August 31, 2018 report
Machine learning enables physics-inspired metrics for analyzing art
An international research collaborative reports that a systematized AI analysis of artwork produced over the last millenium yields revealing information about historical evolutionary artistic trends. Additionally, the results map well to canonical concepts about styles and periods of art history.
Art analysis is usually comparative, and has historically been conducted by individual researchers, which places constraints on the scale of studies. It is impractical for a single scholar to compare more than a handful of paintings at a time. However, in recent decades, a vast amount of historical artwork has been digitized and made freely available, enabling quantitative approaches to art analysis that were previously unfeasible, if not impossible.
In their new study, published by the Proceedings of the National Academy of Sciences, the researchers analyzed a dataset of 137,364 pieces of visual art, mostly paintings, hosted by the online encyclopedia WikiArt. The site contains artworks by over 2,000 artists in over 100 styles.
Each file was converted to a matrix representation. By applying machine learning algorithms, the researchers analyzed the relationships between adjacent pixels, and calculated two measures of complexity: the normalized permutation entropy H, and the statistical complexity C.
The H value quantifies the degree of disorder in the pixel arrangement of an image. For instance, a value close to zero indicates a regular image such as those produced by minimalist painters. A value close to one indicates pixels that seem irregular or more disordered, such as the drip paintings of Jackson Pollock.
The statistical complexity C is a measure of the structural complexity of the work. Paintings that present extremes of either disorder or order in pixel arrangement yield zero, as such works have low structural complexity. The value is positive when the system detects more complex spatial patterns.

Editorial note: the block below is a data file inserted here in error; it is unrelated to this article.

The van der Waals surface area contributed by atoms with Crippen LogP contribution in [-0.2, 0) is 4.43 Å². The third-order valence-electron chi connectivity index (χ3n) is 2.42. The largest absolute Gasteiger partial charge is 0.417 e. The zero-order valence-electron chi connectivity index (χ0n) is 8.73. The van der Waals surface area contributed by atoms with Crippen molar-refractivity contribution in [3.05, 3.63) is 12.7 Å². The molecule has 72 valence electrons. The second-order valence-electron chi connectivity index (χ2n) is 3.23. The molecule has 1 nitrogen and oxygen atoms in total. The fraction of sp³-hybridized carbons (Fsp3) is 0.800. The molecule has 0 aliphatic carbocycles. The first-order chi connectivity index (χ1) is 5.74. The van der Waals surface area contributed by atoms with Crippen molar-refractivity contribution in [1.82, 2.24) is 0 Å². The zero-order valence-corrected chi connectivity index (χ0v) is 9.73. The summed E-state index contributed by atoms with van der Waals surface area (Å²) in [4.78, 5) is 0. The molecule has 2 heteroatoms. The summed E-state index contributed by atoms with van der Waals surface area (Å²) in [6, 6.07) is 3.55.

Combining these two measures produces a complexity–entropy plane, which the authors point out is a technique that has been applied in many other fields. Not only could these measures predict the style and period of the paintings within a certain margin of error; their analysis revealed a clear trajectory of art over 1000 years with transitions in the complexity–entropy plane that correspond to the canonical periods in art literature.
Specifically, the researchers could clearly see distinct changes in entropy and complexity corresponding to the periods before before and after Modern art, and the transition from Modern art to Postmodern art. They plot these transitions on a timeline, and report that "it is not difficult to envisage that the transition from Modern to Postmodern was driven by the end of World War II, the event that usually marks the beginning of Postmodernism in history books."
The researchers point out that because they restricted their analysis to these two measures of complexity, it is not possible to fully capture the informational richness that is likely to be encoded in art. "However," they write, "our results nevertheless demonstrate that simple physics-inspired metrics can be connected to concepts proposed by art historians and, more importantly, that these measures do carry relevant information about artworks, their style, and evolution."
Art is the ultimate expression of human creativity that is deeply influenced by the philosophy and culture of the corresponding historical epoch. The quantitative analysis of art is therefore essential for better understanding human cultural evolution. Here, we present a large-scale quantitative analysis of almost 140,000 paintings, spanning nearly a millennium of art history. Based on the local spatial patterns in the images of these paintings, we estimate the permutation entropy and the statistical complexity of each painting. These measures map the degree of visual order of artworks into a scale of order–disorder and simplicity–complexity that locally reflects qualitative categories proposed by art historians. The dynamical behavior of these measures reveals a clear temporal evolution of art, marked by transitions that agree with the main historical periods of art. Our research shows that different artistic styles have a distinct average degree of entropy and complexity, thus allowing a hierarchical organization and clustering of styles according to these metrics. We have further verified that the identified groups correspond well with the textual content used to qualitatively describe the styles and the applied complexity–entropy measures can be used for an effective classification of artworks.
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